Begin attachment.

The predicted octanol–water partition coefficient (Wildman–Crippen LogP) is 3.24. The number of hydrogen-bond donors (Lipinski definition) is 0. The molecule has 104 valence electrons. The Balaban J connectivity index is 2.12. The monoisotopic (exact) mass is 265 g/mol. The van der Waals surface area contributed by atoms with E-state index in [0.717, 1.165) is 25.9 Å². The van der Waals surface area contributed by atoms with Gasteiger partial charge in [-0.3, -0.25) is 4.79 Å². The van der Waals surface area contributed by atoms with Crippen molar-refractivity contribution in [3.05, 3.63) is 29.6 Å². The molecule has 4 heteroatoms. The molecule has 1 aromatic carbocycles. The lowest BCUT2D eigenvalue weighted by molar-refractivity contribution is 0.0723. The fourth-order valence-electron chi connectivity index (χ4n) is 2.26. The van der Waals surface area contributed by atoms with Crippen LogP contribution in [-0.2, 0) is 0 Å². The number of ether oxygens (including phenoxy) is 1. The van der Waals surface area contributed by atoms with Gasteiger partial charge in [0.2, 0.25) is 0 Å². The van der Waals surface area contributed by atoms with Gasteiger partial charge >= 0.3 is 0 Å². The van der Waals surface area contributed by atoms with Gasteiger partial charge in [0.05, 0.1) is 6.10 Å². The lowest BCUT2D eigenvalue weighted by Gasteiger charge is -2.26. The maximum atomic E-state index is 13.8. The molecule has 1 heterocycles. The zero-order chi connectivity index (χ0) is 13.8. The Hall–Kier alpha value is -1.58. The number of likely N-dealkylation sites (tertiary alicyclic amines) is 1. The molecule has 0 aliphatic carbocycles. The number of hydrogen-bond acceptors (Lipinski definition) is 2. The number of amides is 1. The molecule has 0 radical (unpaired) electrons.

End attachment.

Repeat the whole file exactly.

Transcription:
The predicted octanol–water partition coefficient (Wildman–Crippen LogP) is 3.24. The number of hydrogen-bond donors (Lipinski definition) is 0. The molecule has 104 valence electrons. The Balaban J connectivity index is 2.12. The monoisotopic (exact) mass is 265 g/mol. The van der Waals surface area contributed by atoms with E-state index in [0.717, 1.165) is 25.9 Å². The van der Waals surface area contributed by atoms with Gasteiger partial charge in [-0.3, -0.25) is 4.79 Å². The van der Waals surface area contributed by atoms with Crippen molar-refractivity contribution in [3.05, 3.63) is 29.6 Å². The molecule has 4 heteroatoms. The molecule has 1 aromatic carbocycles. The lowest BCUT2D eigenvalue weighted by molar-refractivity contribution is 0.0723. The fourth-order valence-electron chi connectivity index (χ4n) is 2.26. The van der Waals surface area contributed by atoms with Crippen LogP contribution in [-0.2, 0) is 0 Å². The number of ether oxygens (including phenoxy) is 1. The van der Waals surface area contributed by atoms with Gasteiger partial charge in [0.2, 0.25) is 0 Å². The van der Waals surface area contributed by atoms with Gasteiger partial charge >= 0.3 is 0 Å². The van der Waals surface area contributed by atoms with Gasteiger partial charge in [0.05, 0.1) is 6.10 Å². The lowest BCUT2D eigenvalue weighted by Gasteiger charge is -2.26. The maximum atomic E-state index is 13.8. The molecule has 1 heterocycles. The zero-order chi connectivity index (χ0) is 13.8. The Hall–Kier alpha value is -1.58. The number of likely N-dealkylation sites (tertiary alicyclic amines) is 1. The molecule has 0 aliphatic carbocycles. The number of hydrogen-bond acceptors (Lipinski definition) is 2. The number of amides is 1. The molecule has 0 radical (unpaired) electrons.